FS: Astoba universal bench mill / lathe

Discussion in 'Buy / Sell / Trade / eBay' started by Bob Farr, Jun 29, 2010.

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  1. Jun 29, 2010 #1

    Bob Farr

    Bob Farr

    Bob Farr

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    SOLD 7/18/2010

    I've moved on to some larger dedicated free-standing machines so it's time to sell my Astoba benchtop universal mill & lathe, made in Switerland. I'd like $3,500. Here is some info from Tony's site (in fact, my machine is pictured there): http://www.lathes.co.uk/meyerburger/page3.html

    It is substantially indentical to the Hommel machine, though the Hommel was made in Germany and I'm not sure which preceeded the other. Here's another link from Tony's site: http://www.lathes.co.uk/hommel/

    My machine is well tooled. It comes with an indexing rotary table, both metric and english collet sets, metric and english thread cutting plates (and all the necessary gears), milling table, attachment for power longitudinal feed, graver t-rest, rear mount cutoff tool holder, boring bars, milling vise, fly cutters, three jaw chuck, four jaw chuck, two drill chucks (one on a spindle arbor, one on a tailstock arbor), steady rest, draw bar collet work stops, face plates (x3), grinding table, grinding wheel, lathe dogs, knurling cutters and bars, slotting cutters and bars, hold down clamps, 4-position cutting tool holders (x2), end mills, and

    [WHEW ...]

    the head stock bearing pin spanner, horizontal mill headstock arbors (x2), headstock drill, extra chuck arbors (x2, in addition to one already mounted to a chuck), tailstock drill chuck arbor (one, in addition to the one already mounted to a chuck), tailstock dead centers (x4, two long two short), tailstock V-arbor, tailstock flat plates (x3, I’ve used these to start a die straight), headstock centers for metal (x2), headstock centers for wood (x2, they have pointed center pin and two sharpened dogs).

    Bob Farr
    (313) 673-6679 cell
    robertfarr68@hotmail.com or PM me here

    Pics of my machine:

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  2. Jun 29, 2010 #2

    Bob Farr

    Bob Farr

    Bob Farr

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    Here are some more specific details:

    Lathe: With the spindle mounted on the bed it turns 7" over the bed, 4" over the cross slide, and 8" between centers. With the spindle mounted horizontally on the milling column the machine can face material much larger than 7". Set it up like this for turning large diameter workpieces:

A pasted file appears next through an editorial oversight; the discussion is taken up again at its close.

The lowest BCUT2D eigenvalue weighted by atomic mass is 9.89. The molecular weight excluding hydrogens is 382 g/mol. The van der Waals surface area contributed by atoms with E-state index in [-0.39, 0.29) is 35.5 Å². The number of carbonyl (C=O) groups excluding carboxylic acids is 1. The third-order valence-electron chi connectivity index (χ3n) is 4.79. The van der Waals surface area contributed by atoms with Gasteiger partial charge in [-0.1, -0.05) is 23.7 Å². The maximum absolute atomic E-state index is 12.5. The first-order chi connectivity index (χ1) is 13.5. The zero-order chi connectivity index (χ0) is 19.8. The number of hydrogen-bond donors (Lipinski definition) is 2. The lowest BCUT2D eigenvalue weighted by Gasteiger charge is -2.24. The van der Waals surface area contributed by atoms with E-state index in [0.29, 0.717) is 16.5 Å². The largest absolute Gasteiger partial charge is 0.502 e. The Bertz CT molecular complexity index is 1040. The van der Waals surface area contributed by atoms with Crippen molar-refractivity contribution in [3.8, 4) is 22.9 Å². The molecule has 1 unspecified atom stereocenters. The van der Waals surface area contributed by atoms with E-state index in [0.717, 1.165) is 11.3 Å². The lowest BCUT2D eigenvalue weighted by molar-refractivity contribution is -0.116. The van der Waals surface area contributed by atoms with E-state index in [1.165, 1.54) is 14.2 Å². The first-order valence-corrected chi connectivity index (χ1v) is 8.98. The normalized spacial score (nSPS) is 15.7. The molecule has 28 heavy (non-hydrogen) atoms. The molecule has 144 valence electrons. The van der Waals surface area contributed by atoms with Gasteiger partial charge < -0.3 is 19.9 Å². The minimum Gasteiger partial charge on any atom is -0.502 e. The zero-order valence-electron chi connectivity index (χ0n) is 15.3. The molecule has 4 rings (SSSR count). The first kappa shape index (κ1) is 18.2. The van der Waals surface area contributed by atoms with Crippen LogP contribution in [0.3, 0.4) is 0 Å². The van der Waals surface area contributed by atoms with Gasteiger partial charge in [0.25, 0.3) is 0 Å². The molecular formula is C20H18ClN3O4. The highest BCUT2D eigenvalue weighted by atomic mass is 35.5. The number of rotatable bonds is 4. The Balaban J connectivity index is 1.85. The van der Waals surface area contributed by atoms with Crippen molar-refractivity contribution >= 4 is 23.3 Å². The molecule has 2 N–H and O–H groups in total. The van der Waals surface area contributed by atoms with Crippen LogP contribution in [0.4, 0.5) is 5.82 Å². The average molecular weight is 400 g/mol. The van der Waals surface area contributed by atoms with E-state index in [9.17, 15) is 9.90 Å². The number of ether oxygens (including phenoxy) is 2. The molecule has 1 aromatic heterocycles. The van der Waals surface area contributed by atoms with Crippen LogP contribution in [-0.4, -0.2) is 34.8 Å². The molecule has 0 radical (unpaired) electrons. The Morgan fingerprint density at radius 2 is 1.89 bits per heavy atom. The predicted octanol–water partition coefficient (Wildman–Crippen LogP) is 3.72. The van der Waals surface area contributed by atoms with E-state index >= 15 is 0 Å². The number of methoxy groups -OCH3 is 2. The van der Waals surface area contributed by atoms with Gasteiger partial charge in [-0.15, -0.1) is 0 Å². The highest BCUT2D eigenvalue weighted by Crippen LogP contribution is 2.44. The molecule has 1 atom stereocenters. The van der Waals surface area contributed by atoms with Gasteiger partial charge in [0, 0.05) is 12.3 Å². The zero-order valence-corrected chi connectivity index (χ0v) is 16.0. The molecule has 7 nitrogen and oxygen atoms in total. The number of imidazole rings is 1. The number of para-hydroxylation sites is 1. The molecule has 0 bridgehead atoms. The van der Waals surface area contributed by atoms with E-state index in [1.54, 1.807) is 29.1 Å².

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    Mill: The column is 20" tall. There is 7-1/2" of daylight between the milling table and the spindle face in the vertical configuration. The spindle can also be laid over at 90-degrees to work like a horisontal mill or grinder. The spindle does not have a traditional internal quill. However, it does have downfeed via the column rack lever, and even has a metric micrometer downfeed feature. The mill table has metric scales cut into the surfaces, and has resetable metric handwheels:

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    Collets: The metric range is 2mm-10mm. The English range is 3/32"-3/8". The spindle through bore diameter is 14mm/.55".

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    Chucks: One 5-inch four jaw chuck with reversible jaws mounted on a degreed back plate; one 3-inch three jaw chuck with two sets of jaws (inner and outer) mounted on a degreed back plate; two 5-inch faceplates with t-slots and threaded dog holes both mounted on degreed back plates; one 6-inch faceplate with t-slots mounted on a plain back plate (no degree marks).


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    Threading: The metric threading range is 0.5-2.0mm in 10 steps. The English threading range is 28-8 TPI in 11 steps. Threading is done manually via change gears on end plates and a handwheel: a sliding universal driveshaft runs up to the compound table to coordinate movement of the threading cutter:


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    In this picture I was using the Astoba to make a new acme leadscrew for the cross feed of a 12" Atlas/Craftsman lathe. The Astoba handled the whole project. It turned several diameters, cut two different threads and milled the key slot, all on a shaft that was longer than its between-centers capacity (the small end fit into the spindle bore):


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  3. Jun 29, 2010 #3

    Bob Farr

    Bob Farr

    Bob Farr

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    Dimensions: The machine is 20" wide, the column is 20" tall, and the base is 12" deep. The column is removable, so the machine can be broke down for shipping into a package that is about 20"x12"x8" (plus crating). I have not weighed it, but everything is made of quality case iron or steel and I'd guestimate the whole package at 120-150 lbs. I do have a comprehensive owner's / operator's manual that goes with the machine.

    Here's a last few pictures of some tooling. The brown tint you see on the gears at the left of this first pisture is not rust, it's oil goo I have not cleaned off yet:

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